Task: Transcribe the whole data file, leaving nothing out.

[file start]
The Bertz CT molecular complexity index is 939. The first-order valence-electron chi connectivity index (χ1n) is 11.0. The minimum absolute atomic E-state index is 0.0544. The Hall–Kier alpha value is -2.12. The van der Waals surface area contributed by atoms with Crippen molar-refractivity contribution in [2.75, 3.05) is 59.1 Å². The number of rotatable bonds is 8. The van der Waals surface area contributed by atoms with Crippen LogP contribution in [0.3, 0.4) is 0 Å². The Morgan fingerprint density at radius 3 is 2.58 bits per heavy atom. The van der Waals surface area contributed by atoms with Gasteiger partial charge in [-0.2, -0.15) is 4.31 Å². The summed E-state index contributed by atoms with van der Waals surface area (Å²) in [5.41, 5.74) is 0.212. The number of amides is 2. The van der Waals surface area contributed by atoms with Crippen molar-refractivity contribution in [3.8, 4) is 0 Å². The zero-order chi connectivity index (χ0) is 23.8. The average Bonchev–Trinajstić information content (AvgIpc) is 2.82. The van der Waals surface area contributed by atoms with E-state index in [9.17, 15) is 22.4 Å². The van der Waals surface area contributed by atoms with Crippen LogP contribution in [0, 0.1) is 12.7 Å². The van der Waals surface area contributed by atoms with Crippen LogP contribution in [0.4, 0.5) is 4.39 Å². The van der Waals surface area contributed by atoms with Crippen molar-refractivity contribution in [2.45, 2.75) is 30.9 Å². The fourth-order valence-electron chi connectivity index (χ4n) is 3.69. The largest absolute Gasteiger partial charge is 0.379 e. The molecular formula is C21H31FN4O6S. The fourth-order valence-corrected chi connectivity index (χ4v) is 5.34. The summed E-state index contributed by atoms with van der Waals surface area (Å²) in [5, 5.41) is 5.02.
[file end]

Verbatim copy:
The Bertz CT molecular complexity index is 939. The first-order valence-electron chi connectivity index (χ1n) is 11.0. The minimum absolute atomic E-state index is 0.0544. The Hall–Kier alpha value is -2.12. The van der Waals surface area contributed by atoms with Crippen molar-refractivity contribution in [2.75, 3.05) is 59.1 Å². The number of rotatable bonds is 8. The van der Waals surface area contributed by atoms with Crippen LogP contribution in [0.3, 0.4) is 0 Å². The Morgan fingerprint density at radius 3 is 2.58 bits per heavy atom. The van der Waals surface area contributed by atoms with Gasteiger partial charge in [-0.2, -0.15) is 4.31 Å². The summed E-state index contributed by atoms with van der Waals surface area (Å²) in [5.41, 5.74) is 0.212. The number of amides is 2. The van der Waals surface area contributed by atoms with Crippen molar-refractivity contribution in [3.8, 4) is 0 Å². The zero-order chi connectivity index (χ0) is 23.8. The average Bonchev–Trinajstić information content (AvgIpc) is 2.82. The van der Waals surface area contributed by atoms with E-state index in [9.17, 15) is 22.4 Å². The van der Waals surface area contributed by atoms with Crippen LogP contribution in [0, 0.1) is 12.7 Å². The van der Waals surface area contributed by atoms with Crippen LogP contribution in [0.4, 0.5) is 4.39 Å². The van der Waals surface area contributed by atoms with Crippen molar-refractivity contribution in [2.45, 2.75) is 30.9 Å². The fourth-order valence-electron chi connectivity index (χ4n) is 3.69. The largest absolute Gasteiger partial charge is 0.379 e. The molecular formula is C21H31FN4O6S. The fourth-order valence-corrected chi connectivity index (χ4v) is 5.34. The summed E-state index contributed by atoms with van der Waals surface area (Å²) in [5, 5.41) is 5.02.